Police armed with riot shields and batons marched through the neighborhood. Officers carried warning flags and fired tear gas as they advanced, but protesters had already scrambled away.
More than 700 protesters have been arrested since early June, mostly men in their 20s and 30s, but also women, teenagers and septuagenarians.
Mak gave no further details but said additional suspects were expected to be arrested, including those who assaulted an officer after stripping him of his baton and pepper spray, prompting him to draw his gun to fend them off.
Hong Kong law permits life imprisonment for those who commit violent acts or acts that may interfere with flight safety at an airport.
More than 74 million travelers pass through Hong Kong’s airport each year, making it “not an appropriate place of protest,” Mak said.
“Hong Kong police have always facilitated peaceful and orderly protests over the years, but the extremely radical and violent acts have certainly crossed the line and are to be most severely condemned,” he said. “The police pledge to all citizens of Hong Kong that we will take steps to bring all culprits to justice.”
Hong Kong airline Cathay Pacific said in a statement it had canceled 272 flights over the last two days, affecting more than 55,000 passengers, while 622 departures and arrivals went ahead.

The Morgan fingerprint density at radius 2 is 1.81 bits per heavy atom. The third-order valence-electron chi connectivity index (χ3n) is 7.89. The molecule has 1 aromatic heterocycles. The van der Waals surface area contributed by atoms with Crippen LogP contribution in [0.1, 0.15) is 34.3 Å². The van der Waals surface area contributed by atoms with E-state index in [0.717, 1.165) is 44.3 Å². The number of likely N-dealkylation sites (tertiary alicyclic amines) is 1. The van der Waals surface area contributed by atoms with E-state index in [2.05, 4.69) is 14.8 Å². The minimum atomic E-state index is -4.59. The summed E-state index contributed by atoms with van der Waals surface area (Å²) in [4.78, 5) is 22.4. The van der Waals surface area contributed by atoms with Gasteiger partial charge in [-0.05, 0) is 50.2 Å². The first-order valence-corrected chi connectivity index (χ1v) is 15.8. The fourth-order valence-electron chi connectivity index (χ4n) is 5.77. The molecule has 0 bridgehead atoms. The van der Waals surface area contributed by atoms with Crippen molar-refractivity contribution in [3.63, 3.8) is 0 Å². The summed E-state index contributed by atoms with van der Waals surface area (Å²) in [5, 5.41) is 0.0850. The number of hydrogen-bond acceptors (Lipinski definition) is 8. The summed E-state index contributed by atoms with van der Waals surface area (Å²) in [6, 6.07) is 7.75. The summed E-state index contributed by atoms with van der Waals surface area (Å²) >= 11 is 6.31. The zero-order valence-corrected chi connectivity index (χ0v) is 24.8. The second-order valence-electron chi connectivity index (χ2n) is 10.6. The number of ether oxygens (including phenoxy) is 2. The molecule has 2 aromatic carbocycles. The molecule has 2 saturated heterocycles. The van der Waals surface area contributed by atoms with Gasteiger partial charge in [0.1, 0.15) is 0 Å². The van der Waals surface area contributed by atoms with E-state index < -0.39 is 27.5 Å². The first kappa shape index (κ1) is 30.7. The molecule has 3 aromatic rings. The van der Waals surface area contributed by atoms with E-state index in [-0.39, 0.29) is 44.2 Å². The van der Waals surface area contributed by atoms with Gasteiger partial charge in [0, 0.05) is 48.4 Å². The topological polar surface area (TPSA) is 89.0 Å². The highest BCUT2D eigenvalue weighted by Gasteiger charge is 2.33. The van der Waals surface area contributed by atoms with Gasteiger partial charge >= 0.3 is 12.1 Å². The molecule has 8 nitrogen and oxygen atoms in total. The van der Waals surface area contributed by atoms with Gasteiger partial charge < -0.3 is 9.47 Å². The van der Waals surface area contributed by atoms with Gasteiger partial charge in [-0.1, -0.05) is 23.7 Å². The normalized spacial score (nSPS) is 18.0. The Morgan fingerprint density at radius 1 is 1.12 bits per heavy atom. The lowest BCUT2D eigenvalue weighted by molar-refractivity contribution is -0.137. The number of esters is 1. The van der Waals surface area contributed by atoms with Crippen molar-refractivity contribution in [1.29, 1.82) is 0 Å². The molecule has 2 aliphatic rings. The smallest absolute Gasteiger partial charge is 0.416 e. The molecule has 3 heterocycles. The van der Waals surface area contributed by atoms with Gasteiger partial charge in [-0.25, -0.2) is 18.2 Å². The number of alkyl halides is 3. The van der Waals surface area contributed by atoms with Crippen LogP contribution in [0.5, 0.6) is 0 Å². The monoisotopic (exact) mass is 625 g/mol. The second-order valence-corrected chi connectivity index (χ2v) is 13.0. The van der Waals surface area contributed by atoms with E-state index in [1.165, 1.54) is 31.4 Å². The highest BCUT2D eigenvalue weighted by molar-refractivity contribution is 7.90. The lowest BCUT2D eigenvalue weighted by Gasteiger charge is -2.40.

Cathay also said it had fired two pilots, in an apparent response to their involvement in activity related to pro-democracy protests.
They included one pilot who was “currently involved in legal proceedings.” The airline said earlier this week one of its pilots had been charged with rioting after being arrested during a protest.
It said the second fired pilot “misused company information,” but the airline gave no further details. The Hong Kong Free Press reported that the pilot posted a photo of a cockpit screen on an online forum used by protesters.
The airport disruptions escalated a summer of demonstrations aimed at what many Hong Kong residents see as an increasing erosion of the freedoms that were promised in 1997 when mainland China took over what had been a British colony.
While Hong Kong’s crucial travel industry suffers major losses, the city’s reputation as a well-regulated center for finance is also taking a hit. Some 21 countries and regions have issued travel safety alerts for their citizens traveling to Hong Kong, saying protests have become more violent and unpredictable.
The demonstrators are demanding that Hong Kong Chief Executive Carrie Lam step down and scrap proposed legislation under which some suspects could be sent to mainland China, where critics say they could face torture and unfair or politically charged trials.